Celebrate Your Expert: Overcoming Imposter Syndrome
If you were asked “In what areas are you an expert,” how would you answer? Would you answer at all? If your friends, colleagues, and peers were asked about your expertise, would the answer change? That word ‘expert’ gets in our way. Our self-modesty blocks self-assessment of our talents. It damages our self-worth. It leads to imposter syndrome. Break out of the cycle. Learn to acknowledge, accept, and own your talents. Let’s celebrate our expert.
Jay is a software consultant, international speaker, and founder of Arana Software. He has been developing on the web since 1995, when the Blink tag lured him away from Visual Basic 3. Through his collaboration and contributions to software development, he has been recognized as a Microsoft Regional Director, an ASPInsider, and as a seven-time Microsoft MVP. Recognizing that the bottleneck to great software is a developer’s time, Jay focuses on frameworks, modules, tools, and practices that make developers stronger, fitter, happier, and more productive.
In the media, writing software is often portrayed as a solo endeavor. While many modern software systems begin as the work of one person, building and scaling them cannot be done by “lone wolf” developers. We need to collaborate with other developers as well as those in different roles and in concentric rings of responsibility and influence around the core product team. These socio-technical systems can be difficult to navigate.
Mob programming is a technique for collaborative software development where “all the brilliant people work on the same thing, at the same time, in the same space, and on the same computer.” I have had the opportunity to work primarily in mobs for the past six years and before that for years in pairs. I have observed that this has led to higher internal and external quality which has led to more maintainable code which has led to consistent delivery sooner. Either way, by sharing my experiences with mob programming, I’ll point to principles underlying the practices that will help you along your own collaboration journey.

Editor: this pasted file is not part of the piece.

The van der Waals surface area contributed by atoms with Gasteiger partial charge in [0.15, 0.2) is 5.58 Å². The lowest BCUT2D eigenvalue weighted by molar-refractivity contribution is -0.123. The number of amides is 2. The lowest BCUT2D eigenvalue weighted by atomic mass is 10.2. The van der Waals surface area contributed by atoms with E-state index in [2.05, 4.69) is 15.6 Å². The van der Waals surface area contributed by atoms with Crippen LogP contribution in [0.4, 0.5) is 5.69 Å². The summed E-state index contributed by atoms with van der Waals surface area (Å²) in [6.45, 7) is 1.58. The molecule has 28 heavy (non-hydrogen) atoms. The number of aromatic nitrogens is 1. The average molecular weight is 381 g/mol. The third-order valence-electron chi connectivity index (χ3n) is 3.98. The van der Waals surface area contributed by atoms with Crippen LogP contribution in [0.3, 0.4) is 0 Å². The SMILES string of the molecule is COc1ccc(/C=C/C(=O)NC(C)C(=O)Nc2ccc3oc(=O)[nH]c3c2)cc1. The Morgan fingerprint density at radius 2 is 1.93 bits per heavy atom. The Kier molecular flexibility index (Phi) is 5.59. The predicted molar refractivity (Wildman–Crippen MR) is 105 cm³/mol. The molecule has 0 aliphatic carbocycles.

Mike Clement is a husband, father of four, and currently VP of Engineering at Emmersion Learning. Mike believes we work best when we are working together and that there are no best practices—only better and worse ones depending on the context. Some leading practices Mike is passionate about are Test Driven Development, Pair and Mob Programming, User Story Mapping, Domain Driven Design and Open Space Technology. Passionate about raising the bar of technical excellence in the software development community, Mike is a founder and organizer of Software Crafters Atlanta, the Software Crafters Unconference, and the Lean+Agile Atlanta Unconference. Find out more about Mike on his blog and on Twitter at @mdclement.